Q: My friend recommended acupuncture for morning sickness – does it work?

A: The benefits of Chinese medicine for treating morning sickness are well documented. A recent study showed that most women who tried acupuncture felt significantly better and reported a marked reduction in nausea and vomiting.

In Chinese medicine, morning sickness is seen as an imbalance in the stomach energy that interferes with the breakdown of food and changes the way food is moved through the digestive tract. The treatment is based on strengthening the energetic function of the stomach and correcting any underlying disharmonies, and dietary advice is usually given to reduce the workload of the stomach. One of the main points used is PC 6, which can be found three finger widths above the crease of the inner wrist. It lies directly between the two tendons felt there. Placing firm pressure on this point for around five minutes during the nausea can be effective.

Q: Can raspberry leaf tea really be useful in preparing the body for labour?

A: Recent research has supported the use of raspberry leaf in preparation for labour. In a study, 192 first-time mums were given either a placebo or a 1.2g tablet of raspberry leaf, twice a day from 32 weeks. Mums on the tablet had a shorter second stage of labour, as well as a lower forceps rate: 19%, compared with 30% in the placebo group.

Raspberry leaf works by toning and improving the condition of the muscles of your womb and pelvis, which allows for stronger contractions, making the labour more efficient. It’s also useful to drink during labour if progress is slow, and can be sipped freely at this time.

You could use the tea or tablets; both are available from health food shops. Take as the label directs for the tablets, and for the tea, work from one cup a day at 34 weeks up to a maximum for four cups a day in week 40.

Q: I enjoy aromatherapy massages, but I’ve been told that some essential oils should be avoided during pregnancy. Which ones could be dangerous?

A: Some oils should never be used in pregnancy, others can only be used after your due date, and some depend on your symptoms. The first group of oils is too toxic: these include sage, basil, myrrh and clove. The second group – clary sage, jasmine, peppermint, fennel, nutmeg, marjoram and black pepper – can stimulate uterine muscles or have a strong hormonal effect, so can only be used when you are full term. Rosemary, ginger and juniper are contraindicated for women who have high blood pressure, epilepsy, serious oedema (water retention) or kidney problems. Please continue to have your treatments with a trained aromatherapist – they will enhance your health and enjoyment of your pregnancy. And if in doubt, citrus oils like mandarin and orange are the safest for you and your baby.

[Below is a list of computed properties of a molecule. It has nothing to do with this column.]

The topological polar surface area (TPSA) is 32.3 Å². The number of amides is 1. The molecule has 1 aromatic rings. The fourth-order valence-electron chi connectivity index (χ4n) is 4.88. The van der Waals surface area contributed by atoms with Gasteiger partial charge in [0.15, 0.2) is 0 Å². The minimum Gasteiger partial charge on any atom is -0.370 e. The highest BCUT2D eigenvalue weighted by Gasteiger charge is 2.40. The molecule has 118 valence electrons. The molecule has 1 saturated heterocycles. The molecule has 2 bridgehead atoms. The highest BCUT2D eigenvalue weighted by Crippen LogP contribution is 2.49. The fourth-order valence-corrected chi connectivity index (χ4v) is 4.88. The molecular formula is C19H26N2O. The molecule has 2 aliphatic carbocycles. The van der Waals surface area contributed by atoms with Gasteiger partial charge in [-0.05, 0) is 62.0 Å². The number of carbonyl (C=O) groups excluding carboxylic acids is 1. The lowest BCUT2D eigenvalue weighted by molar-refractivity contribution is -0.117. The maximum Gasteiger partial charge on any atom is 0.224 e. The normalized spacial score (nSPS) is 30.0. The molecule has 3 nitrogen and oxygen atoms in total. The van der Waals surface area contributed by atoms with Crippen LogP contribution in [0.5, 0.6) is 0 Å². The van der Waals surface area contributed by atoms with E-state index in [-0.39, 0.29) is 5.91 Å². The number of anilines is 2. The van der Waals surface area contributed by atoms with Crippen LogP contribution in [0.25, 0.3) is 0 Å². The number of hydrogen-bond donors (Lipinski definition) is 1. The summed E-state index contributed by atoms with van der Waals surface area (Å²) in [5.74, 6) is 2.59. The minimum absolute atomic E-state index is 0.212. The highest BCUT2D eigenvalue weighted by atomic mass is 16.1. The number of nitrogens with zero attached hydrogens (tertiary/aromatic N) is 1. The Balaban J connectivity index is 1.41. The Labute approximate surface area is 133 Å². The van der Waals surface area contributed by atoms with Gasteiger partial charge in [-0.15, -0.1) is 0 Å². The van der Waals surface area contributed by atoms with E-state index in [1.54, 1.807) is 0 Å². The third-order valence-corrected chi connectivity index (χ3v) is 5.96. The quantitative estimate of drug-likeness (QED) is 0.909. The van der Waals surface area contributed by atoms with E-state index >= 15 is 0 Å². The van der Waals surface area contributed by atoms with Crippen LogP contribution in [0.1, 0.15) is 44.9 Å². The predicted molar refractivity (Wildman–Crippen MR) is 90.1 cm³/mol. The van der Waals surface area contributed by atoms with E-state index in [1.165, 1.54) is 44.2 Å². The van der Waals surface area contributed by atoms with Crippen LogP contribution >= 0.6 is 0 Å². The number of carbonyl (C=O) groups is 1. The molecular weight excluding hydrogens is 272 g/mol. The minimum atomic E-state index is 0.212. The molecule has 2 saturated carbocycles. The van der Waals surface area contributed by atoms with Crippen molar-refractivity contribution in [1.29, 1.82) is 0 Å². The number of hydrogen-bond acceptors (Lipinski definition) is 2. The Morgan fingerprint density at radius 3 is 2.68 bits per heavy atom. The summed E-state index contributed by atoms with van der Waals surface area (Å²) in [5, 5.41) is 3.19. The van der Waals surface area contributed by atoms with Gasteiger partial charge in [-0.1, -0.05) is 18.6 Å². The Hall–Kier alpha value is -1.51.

Q: I’m interested in hypnotherapy during labour. Are there any particular products or courses that you’d recommend?

A: Hypnotherapy for labour is usually taught in classes or on a one-to-one basis. In a typical session, you and your partner would be taught simple but specific self-hypnosis, relaxation and breathing techniques, as well as different ways to experience and control pain. The way that a labour progresses has a lot to do with how relaxed your feel. Anxiety, fear and a sense of loss of control can inhibit your body’s natural ability to birth. Your beliefs about birth and how you feel you will cope are explored in order to understand and release any fears you may have about your labour.

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HypnoBirthing UK is a well-established organisation that runs classes all round the country. Natal Hypnotherapy, meanwhile, offers a range of CD’s to suit your particular pregnancy experience and birth choice. Visit www.hypnobirthing.co.uk or www.natalhypnotherapy.co.uk for more information.